Breathing for stress management

It’s a FACT that life sure can get stressful sometimes with all the responsibilities we have in our lives. We all deal with stress at different proportions throughout our lives and can leave us feeling like, “How do we get away from all of this stress?”. As nice as it would be to take a vacation to Hawaii or the Bahamas every other week, that is just not possible or practical almost all of the time *unfortunately*. However, breathing for about 5 minutes a day can be one way to help with reduction of stress levels on a daily basis by activating our parasympathetic nervous system.  

same Vicki, same
What is your parasympathetic nervous system?  

You have two branches of your autonomic nervous system, your parasympathetic system and your sympathetic system. These systems create bodily responses that are activated based on sensory input from our environment resulting in a bodily response to the stimuli.  

Your sympathetic system is known as your “fight or flight response” and is responsible for preparing the body for stressful situations. Activation of your sympathetic nervous system can result in things such as increased heart rate, enlarging pupils to improve vision, slowing down digestion, redirection of blood to your muscles through restricting blood flow of certain areas, and sweating.  

Your parasympathetic system is responsible for the “rest and digest response”. Activation of this system can result in a decrease in heart rate, increased salivary secretion, stimulation of intestinal motility for adsorption of nutrients, and pupillary contraction.  

Both systems play important roles in the functions of our body. The sympathetic system, however, gets a bad rap sometimes because while it helps us when we are exercising or reacting to temporary stress it can often be over activated and cannot always discern situations where it is called for and situations where it is not. Because it isn't designed to be on and stimulated by life stressors constantly, over activity of the sympathetic system can be SO taxing to your body.  But, as I mentioned, there is a way to increase activation of your parasympathetic response through BREATHING.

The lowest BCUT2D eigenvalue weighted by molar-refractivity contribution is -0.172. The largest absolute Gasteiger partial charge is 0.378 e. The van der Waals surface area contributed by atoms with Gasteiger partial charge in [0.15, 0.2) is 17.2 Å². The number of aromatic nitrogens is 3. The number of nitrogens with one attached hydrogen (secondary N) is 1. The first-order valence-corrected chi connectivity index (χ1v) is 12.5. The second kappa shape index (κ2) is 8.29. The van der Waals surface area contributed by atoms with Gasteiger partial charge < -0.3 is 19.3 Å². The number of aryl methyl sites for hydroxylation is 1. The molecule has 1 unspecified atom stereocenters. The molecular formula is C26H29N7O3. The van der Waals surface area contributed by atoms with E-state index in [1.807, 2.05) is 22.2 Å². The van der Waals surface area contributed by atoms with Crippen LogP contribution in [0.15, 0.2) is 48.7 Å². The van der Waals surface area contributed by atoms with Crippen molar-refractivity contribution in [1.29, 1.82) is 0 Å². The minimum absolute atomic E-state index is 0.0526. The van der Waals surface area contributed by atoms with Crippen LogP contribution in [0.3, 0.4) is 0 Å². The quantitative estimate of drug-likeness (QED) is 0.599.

Well how does that work?, you might ask.  
  1. Start with the basics  
  1. Breathe in gently through the nose  
  1. Breathe out gently though the mouth  

Work on keeping the neck relaxed when performing an inhale  

Think about when you breathe in working to expand your rib cage in the front, back and sides and letting the breath fill the belly with air  

If you are exhaling twice as long as your inhale you are already activating your parasympathetic nervous system! Example: inhale for 4 seconds, exhale for 8 seconds.  

4-7-8 Breathing

To perform:  

  1. Gently inhale through the nose counting to 4
  1. Hold your breath for a count of 7
  1. Part the lips and gently exhale for a count of 8

Repeat steps 1-3 for 6 repetitions  

Take a minute of normal breathing  

And repeat the entire breathing pattern again for 6 repetitions for a total of 3 total cycles  

5-5-5-5 Box Breathing

To perform:  

  1. Gently inhale through the nose mentally counting to 5
  1. Hold the inhale for 5 counts  
  1. Part the lips and gently breathe out of the mouth for 5 counts  
  1. Hold the exhale for 5 counts  

Repeat steps 1-4 for 5 minutes  

Controlled alternate nasal breathing

To perform:  

  1. Exhale completely then using your right thumb close your right nostril  
  1. Inhale through the left nostril and then close your left nostril with your ring finger
  1. Remove your thumb to exhale from your right nostril  
  1. Exhale from the right nostril and then seal it with your thumb again  
  1. Open your left nostril and exhale through the left nostril  

Repeat steps 1-5 for 5 minutes  

Cyclic Sighing (physiological sigh)

To perform:  

  1. Inhale through your nose  
  1. Take a second inhale through your nose (this one is usually shorter)
  1. Exhale through your mouth  

Repeat steps 1-3 for 2-4 times

Try each of these and take note of how you feel to determine the breathing technique for you. What works for you one day may not be the better technique the next, so keep playing with these and practicing downregulating that sympathetic nervous system babe.


Balban MY, Neri E, Kogon MM, et al. Brief structured respiration practices enhance mood and reduce physiological arousal. Cell Reports Medicine. 2023;4(1):100895. doi:10.1016/j.xcrm.2022.100895 

Hopper SI, Murray SL, Ferrara LR, Singleton JK. Effectiveness of diaphragmatic breathing for reducing physiological and psychological stress in adults: A quantitative systematic review. JBI Database of Systematic Reviews and Implementation Reports. 2019;17(9):1855-1876. doi:10.11124/jbisrir-2017-003848 

Jerath R, Edry JW, Barnes VA, Jerath V. Physiology of long pranayamic breathing: Neural respiratory elements may provide a mechanism that explains how slow deep breathing shifts the autonomic nervous system. Medical Hypotheses. 2006;67(3):566-571. doi:10.1016/j.mehy.2006.02.042 

Komori T. The relaxation effect of prolonged expiratory breathing. Mental Illness. 2018;10(1):6-7. doi:10.1108/mi.2018.7669 

McCorry LK. Physiology of the autonomic nervous system. American Journal of Pharmaceutical Education. 2007;71(4):78. doi:10.5688/aj710478 

Sinha AN. Assessment of the effects of pranayama/alternate nostril breathing on the parasympathetic nervous system in young adults. JOURNAL OF CLINICAL AND DIAGNOSTIC RESEARCH. Published online 2013. doi:10.7860/jcdr/2013/4750.2948 

Vierra J, Boonla O, Prasertsri P. Effects of sleep deprivation and 4‐7‐8 breathing control on heart rate variability, blood pressure, blood glucose, and endothelial function in Healthy Young Adults. Physiological Reports. 2022;10(13). doi:10.14814/phy2.15389 

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